S. RAJARATNAM says:
QUESTIONS provocative and even
intelligently "sensitive" are to me the
life-blood of creative thinking.
But what alarms me are not so much the
questions as the hidden and dangerous implications
which they often conceal. I refer to a recent
proposal which a group of grassroots leaders and a
lawyer described as "trivial" but
"sensitive" (The Straits Times, July 22)
and in which they suggested that
"adjustments" should be made to our
32-year-old national anthem because, they claim, many
Singaporeans cannot sing our anthem in Malay and
therefore do not have "strong feelings" or
"strong emotions when they sing the national
In other words, they lack patriotic
Now in the matter of the use of
language, I consider myself as something of a minor
expert in the technique of "double think"
and "double talk".
I think there is more to the proposed
"trivial adjustment" than the surface
The proposal put forward by these
grassroots leaders and a lawyer was made publicly. It
also caught the eye of the mass media. I also
understand that prior to this, the matter was
discussed at some length in a manner sufficient to
attract the attention of the Prime Minister. So this
matter was not intended to be trivial.
Since this statement was described by
its authors as also "sensitive", it was no
doubt also intended to rouse emotions about the
adequacy or inadequacy of a national anthem which had
been a source of inspiration and respect for millions
of Singaporeans for some 32 years.
Our national anthem in its present form
has been sung since 1959 not only in Singapore but
also in a great many countries in the world where
diplomatic formality required the playing of Majulah
Singapura. As far as I know, our national anthem has
so far not attracted domestic or international
In fact, the Majulah Singapura was
unofficially launched much earlier by the old City
Council, even though the overwhelming majority of
Singaporeans even then knew little or no Malay.
Its composer, Zubir Said, has been
officially honoured for his gift of Majulah
Singapura. His Malay lyrics were so simple that
anyone over the age of five, unless mentally
retarded, had no difficulty singing the anthem. All
Singaporean children of kindergarten age have not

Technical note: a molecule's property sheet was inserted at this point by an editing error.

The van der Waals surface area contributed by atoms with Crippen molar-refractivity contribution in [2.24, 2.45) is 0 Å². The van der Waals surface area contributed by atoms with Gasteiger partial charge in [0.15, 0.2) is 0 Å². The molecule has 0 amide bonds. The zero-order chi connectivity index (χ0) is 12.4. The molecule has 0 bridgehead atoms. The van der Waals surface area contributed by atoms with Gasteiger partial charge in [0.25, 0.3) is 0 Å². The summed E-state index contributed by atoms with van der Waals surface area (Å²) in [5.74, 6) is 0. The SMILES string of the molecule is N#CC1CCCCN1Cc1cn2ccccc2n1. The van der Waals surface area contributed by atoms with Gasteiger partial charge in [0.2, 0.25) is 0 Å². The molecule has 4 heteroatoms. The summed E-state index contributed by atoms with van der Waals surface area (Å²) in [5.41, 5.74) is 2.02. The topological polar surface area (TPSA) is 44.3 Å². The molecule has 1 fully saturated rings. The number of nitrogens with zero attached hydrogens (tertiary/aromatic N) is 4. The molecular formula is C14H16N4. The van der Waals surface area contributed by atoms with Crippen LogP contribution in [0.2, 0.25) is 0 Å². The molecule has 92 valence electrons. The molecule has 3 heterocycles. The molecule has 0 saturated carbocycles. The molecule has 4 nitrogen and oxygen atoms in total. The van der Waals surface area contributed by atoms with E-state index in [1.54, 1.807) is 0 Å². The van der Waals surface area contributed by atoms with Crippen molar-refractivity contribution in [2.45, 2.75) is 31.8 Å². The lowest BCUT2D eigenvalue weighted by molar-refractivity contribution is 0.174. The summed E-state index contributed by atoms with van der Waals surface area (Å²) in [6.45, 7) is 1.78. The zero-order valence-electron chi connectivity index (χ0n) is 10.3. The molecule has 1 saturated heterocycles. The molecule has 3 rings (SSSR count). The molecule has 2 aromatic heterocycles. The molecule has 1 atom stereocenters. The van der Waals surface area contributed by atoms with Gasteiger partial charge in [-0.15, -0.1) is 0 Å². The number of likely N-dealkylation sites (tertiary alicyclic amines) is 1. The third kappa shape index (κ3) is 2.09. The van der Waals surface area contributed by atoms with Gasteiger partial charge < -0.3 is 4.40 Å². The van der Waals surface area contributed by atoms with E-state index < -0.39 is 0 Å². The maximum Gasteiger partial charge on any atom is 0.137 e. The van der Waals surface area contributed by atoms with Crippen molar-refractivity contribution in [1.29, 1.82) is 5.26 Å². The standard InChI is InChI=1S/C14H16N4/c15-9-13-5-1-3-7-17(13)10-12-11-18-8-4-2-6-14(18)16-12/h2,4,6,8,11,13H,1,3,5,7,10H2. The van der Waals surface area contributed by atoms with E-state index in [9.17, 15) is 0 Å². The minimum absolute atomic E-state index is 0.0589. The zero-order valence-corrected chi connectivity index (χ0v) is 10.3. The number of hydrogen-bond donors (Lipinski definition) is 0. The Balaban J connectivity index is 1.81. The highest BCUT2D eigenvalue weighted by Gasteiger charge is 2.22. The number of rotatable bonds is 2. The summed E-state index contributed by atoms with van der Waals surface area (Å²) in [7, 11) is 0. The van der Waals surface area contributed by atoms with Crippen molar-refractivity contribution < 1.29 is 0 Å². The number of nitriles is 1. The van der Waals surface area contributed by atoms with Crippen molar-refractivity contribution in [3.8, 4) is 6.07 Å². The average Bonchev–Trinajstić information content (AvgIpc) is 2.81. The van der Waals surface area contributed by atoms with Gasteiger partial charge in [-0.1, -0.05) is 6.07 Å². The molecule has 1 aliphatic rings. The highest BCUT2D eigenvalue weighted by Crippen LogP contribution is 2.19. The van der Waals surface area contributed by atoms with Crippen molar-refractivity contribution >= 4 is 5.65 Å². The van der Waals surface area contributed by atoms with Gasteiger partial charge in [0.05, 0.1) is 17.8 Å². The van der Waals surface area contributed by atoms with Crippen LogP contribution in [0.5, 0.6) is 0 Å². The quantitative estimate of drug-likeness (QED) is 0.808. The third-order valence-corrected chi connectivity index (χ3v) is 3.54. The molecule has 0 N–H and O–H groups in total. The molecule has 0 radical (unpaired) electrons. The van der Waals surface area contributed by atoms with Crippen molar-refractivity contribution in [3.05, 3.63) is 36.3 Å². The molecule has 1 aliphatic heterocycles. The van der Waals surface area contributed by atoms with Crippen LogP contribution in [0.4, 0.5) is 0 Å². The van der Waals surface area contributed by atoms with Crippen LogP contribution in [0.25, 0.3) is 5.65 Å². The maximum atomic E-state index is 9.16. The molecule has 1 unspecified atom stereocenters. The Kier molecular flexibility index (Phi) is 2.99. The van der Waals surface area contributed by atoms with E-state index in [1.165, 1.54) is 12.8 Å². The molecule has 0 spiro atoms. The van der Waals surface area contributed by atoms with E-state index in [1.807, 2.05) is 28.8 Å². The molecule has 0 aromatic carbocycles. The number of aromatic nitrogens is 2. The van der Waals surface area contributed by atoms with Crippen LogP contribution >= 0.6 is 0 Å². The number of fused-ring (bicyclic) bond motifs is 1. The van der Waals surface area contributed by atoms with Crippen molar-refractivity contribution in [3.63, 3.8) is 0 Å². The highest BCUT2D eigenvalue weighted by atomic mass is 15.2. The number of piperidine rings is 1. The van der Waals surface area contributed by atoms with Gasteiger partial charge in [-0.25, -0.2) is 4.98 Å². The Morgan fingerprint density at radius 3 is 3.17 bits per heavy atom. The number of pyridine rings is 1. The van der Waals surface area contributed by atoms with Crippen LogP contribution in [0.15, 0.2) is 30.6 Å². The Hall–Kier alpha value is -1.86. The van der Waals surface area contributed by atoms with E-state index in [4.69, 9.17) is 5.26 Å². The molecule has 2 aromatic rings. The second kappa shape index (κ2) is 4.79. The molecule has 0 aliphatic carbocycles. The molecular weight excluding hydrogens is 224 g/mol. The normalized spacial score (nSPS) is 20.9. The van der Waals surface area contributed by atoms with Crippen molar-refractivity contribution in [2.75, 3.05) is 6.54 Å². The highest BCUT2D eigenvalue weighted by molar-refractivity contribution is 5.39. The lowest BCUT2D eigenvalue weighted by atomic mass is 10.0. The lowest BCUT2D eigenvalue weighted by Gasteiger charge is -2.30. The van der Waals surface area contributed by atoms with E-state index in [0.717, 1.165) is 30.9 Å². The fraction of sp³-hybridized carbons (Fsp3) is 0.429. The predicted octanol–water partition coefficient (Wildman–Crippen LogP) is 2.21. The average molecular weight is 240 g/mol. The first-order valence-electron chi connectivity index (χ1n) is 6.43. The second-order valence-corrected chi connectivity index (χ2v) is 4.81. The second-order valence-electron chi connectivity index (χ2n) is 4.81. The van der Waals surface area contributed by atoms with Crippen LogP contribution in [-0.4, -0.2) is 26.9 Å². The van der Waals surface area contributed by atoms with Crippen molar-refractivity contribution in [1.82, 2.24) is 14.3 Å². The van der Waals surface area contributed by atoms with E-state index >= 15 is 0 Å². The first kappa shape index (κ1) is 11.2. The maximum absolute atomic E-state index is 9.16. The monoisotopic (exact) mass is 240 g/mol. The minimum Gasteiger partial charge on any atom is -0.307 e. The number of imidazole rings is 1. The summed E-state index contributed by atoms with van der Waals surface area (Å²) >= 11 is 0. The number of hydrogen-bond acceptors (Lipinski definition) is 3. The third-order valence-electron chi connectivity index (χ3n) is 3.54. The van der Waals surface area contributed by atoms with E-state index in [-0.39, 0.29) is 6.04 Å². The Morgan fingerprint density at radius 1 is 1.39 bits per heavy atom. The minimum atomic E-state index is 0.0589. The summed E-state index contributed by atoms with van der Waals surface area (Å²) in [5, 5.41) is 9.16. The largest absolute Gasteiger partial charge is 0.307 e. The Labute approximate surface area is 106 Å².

only had no difficulty memorising the words but have
for decades sung it every morning with "strong
feelings and emotion".
The anthem has been translated into the
four official languages for those who cannot
understand Malay. I know of no one, until recently,
who has said that singing Majulah Singapura in its
present form made him feel unpatriotic.
That is why I am somewhat mystified why
a group of grassroots leaders, including a lawyer,
should now suddenly experience mental and emotional
block over the national anthem. There must be other
reasons why these grassroots leaders cannot work up
positive emotions for our anthem, and I am sure many
would be interested to know why.
Since national anthems are sung en masse
on formal occasions, I am further interested to know
what kind of Majulah Singapura would emerge the next
National Day were it to be sung simultaneously in
Malay, Mandarin, Cantonese, Hainanese, Tamil, Urdu,
Javanese, English and Greek, among other languages.
That should really bring the house down.
Of course, there is nothing in the law
prohibiting any citizen, should he feel the urge, to
sing Majulah Singapura in the privacy of his home or
along Orchard Road in any language that takes his
I also understand that some of these
grassroots leaders have argued that since the Chinese
constitute the majority, then the new dogma of the
greatest good for the greatest majority should be
So the time has come to re-emphasise the
difference between hot-potato politics and
statesmanship. Statesmanship is something different
and I should like to give an example of it for the
benefit of, in particular, lawyer Lee Bon Leong who
raised what he admits is a "sensitive"
The question of a national language also
came up for debate during Indonesia's struggle for
independence. Indonesia has a far larger population
and a greater variety of languages and dialects than
Singapore. The Indonesian majority speak Javanese, an
ancient language with a very sophisticated culture.
The late President Sukarno, who was
called upon to choose a national language from among
the hundreds of competing languages, chose Malay, a
minority language, on the grounds that this was the
language best qualified to unify a country consisting
of millions of people and hundreds of languages and
He made Malay the national language and
I would say that in the whole of Asia there is today
no country more united and with a stronger sense of
and genius of Mr Sukarno, whatever his faults. I do
not know whether the Singapore grassroots leaders
concerned understand how he achieved this, but it
would be worth their while making the effort to do
Finally, I would also like to point out
that changing our present national anthem must also
mean a significant rewriting of Singapore history.
writer was formerly senior minister in the Prime
First published in the Forum
section of the Straits Times, March 9, 1990.
Copyright © 1998 Singapore Press
Holdings. All Rights Reserved.